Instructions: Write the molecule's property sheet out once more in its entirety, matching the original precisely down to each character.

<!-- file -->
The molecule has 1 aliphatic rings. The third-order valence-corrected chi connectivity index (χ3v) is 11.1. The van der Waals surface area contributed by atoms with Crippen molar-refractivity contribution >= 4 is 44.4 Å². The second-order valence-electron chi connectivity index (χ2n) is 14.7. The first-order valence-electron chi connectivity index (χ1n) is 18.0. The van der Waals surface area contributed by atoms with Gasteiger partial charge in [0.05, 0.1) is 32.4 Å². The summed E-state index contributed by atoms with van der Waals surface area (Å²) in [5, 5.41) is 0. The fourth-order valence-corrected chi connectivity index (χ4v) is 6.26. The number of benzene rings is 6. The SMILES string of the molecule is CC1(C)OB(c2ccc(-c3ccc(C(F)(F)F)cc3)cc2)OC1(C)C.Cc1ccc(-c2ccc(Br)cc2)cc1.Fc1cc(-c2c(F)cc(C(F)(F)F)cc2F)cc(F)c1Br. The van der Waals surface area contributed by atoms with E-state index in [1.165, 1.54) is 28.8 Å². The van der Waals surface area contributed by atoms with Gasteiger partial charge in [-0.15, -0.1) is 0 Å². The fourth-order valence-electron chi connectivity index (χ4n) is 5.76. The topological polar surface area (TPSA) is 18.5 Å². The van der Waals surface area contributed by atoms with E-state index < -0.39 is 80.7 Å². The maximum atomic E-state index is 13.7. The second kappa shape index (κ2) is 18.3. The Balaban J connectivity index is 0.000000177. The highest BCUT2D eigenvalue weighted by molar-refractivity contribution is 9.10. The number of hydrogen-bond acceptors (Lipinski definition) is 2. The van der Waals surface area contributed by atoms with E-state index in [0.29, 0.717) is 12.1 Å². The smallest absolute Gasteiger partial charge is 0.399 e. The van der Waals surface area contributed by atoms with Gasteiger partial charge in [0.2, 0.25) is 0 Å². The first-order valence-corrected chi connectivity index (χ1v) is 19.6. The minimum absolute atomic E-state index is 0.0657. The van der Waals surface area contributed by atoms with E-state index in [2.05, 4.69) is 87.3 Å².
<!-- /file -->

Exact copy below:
The molecule has 1 aliphatic rings. The third-order valence-corrected chi connectivity index (χ3v) is 11.1. The van der Waals surface area contributed by atoms with Crippen molar-refractivity contribution >= 4 is 44.4 Å². The second-order valence-electron chi connectivity index (χ2n) is 14.7. The first-order valence-electron chi connectivity index (χ1n) is 18.0. The van der Waals surface area contributed by atoms with Gasteiger partial charge in [0.05, 0.1) is 32.4 Å². The summed E-state index contributed by atoms with van der Waals surface area (Å²) in [5, 5.41) is 0. The fourth-order valence-corrected chi connectivity index (χ4v) is 6.26. The number of benzene rings is 6. The SMILES string of the molecule is CC1(C)OB(c2ccc(-c3ccc(C(F)(F)F)cc3)cc2)OC1(C)C.Cc1ccc(-c2ccc(Br)cc2)cc1.Fc1cc(-c2c(F)cc(C(F)(F)F)cc2F)cc(F)c1Br. The van der Waals surface area contributed by atoms with E-state index in [1.165, 1.54) is 28.8 Å². The van der Waals surface area contributed by atoms with Gasteiger partial charge in [-0.15, -0.1) is 0 Å². The fourth-order valence-electron chi connectivity index (χ4n) is 5.76. The topological polar surface area (TPSA) is 18.5 Å². The van der Waals surface area contributed by atoms with E-state index < -0.39 is 80.7 Å². The maximum atomic E-state index is 13.7. The second kappa shape index (κ2) is 18.3. The Balaban J connectivity index is 0.000000177. The highest BCUT2D eigenvalue weighted by molar-refractivity contribution is 9.10. The number of hydrogen-bond acceptors (Lipinski definition) is 2. The van der Waals surface area contributed by atoms with E-state index in [0.29, 0.717) is 12.1 Å². The smallest absolute Gasteiger partial charge is 0.399 e. The van der Waals surface area contributed by atoms with Gasteiger partial charge in [0.2, 0.25) is 0 Å². The first-order valence-corrected chi connectivity index (χ1v) is 19.6. The minimum absolute atomic E-state index is 0.0657. The van der Waals surface area contributed by atoms with E-state index in [2.05, 4.69) is 87.3 Å².